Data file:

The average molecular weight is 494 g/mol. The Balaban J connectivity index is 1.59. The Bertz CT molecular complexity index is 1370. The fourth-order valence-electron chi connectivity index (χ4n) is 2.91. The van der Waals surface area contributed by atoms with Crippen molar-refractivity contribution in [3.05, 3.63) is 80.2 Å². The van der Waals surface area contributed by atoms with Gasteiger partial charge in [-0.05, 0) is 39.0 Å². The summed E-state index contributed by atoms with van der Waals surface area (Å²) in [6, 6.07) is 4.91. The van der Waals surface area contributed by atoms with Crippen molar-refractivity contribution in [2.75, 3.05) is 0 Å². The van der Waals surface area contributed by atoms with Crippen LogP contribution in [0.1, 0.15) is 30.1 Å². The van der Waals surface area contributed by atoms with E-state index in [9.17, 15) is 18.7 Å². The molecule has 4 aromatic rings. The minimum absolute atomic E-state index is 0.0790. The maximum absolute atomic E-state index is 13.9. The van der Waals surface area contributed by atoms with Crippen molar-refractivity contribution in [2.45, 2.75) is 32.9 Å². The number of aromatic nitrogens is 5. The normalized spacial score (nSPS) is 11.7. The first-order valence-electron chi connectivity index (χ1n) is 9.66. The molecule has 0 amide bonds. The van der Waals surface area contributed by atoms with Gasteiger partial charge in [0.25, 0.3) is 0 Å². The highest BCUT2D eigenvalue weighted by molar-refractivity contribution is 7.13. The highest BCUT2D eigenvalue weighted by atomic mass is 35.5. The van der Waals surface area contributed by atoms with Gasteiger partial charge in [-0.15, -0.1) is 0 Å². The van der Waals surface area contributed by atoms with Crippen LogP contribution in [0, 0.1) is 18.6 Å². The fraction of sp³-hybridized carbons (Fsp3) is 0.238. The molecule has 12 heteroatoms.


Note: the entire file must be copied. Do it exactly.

The average molecular weight is 494 g/mol. The Balaban J connectivity index is 1.59. The Bertz CT molecular complexity index is 1370. The fourth-order valence-electron chi connectivity index (χ4n) is 2.91. The van der Waals surface area contributed by atoms with Crippen molar-refractivity contribution in [3.05, 3.63) is 80.2 Å². The van der Waals surface area contributed by atoms with Gasteiger partial charge in [-0.05, 0) is 39.0 Å². The summed E-state index contributed by atoms with van der Waals surface area (Å²) in [6, 6.07) is 4.91. The van der Waals surface area contributed by atoms with Crippen molar-refractivity contribution in [2.75, 3.05) is 0 Å². The van der Waals surface area contributed by atoms with Crippen LogP contribution in [0.1, 0.15) is 30.1 Å². The van der Waals surface area contributed by atoms with E-state index in [9.17, 15) is 18.7 Å². The molecule has 4 aromatic rings. The minimum absolute atomic E-state index is 0.0790. The maximum absolute atomic E-state index is 13.9. The van der Waals surface area contributed by atoms with Crippen molar-refractivity contribution in [2.45, 2.75) is 32.9 Å². The number of aromatic nitrogens is 5. The normalized spacial score (nSPS) is 11.7. The first-order valence-electron chi connectivity index (χ1n) is 9.66. The molecule has 0 amide bonds. The van der Waals surface area contributed by atoms with Gasteiger partial charge in [0.25, 0.3) is 0 Å². The highest BCUT2D eigenvalue weighted by molar-refractivity contribution is 7.13. The highest BCUT2D eigenvalue weighted by atomic mass is 35.5. The van der Waals surface area contributed by atoms with Gasteiger partial charge in [-0.15, -0.1) is 0 Å². The van der Waals surface area contributed by atoms with Crippen LogP contribution in [0, 0.1) is 18.6 Å². The fraction of sp³-hybridized carbons (Fsp3) is 0.238. The molecule has 12 heteroatoms.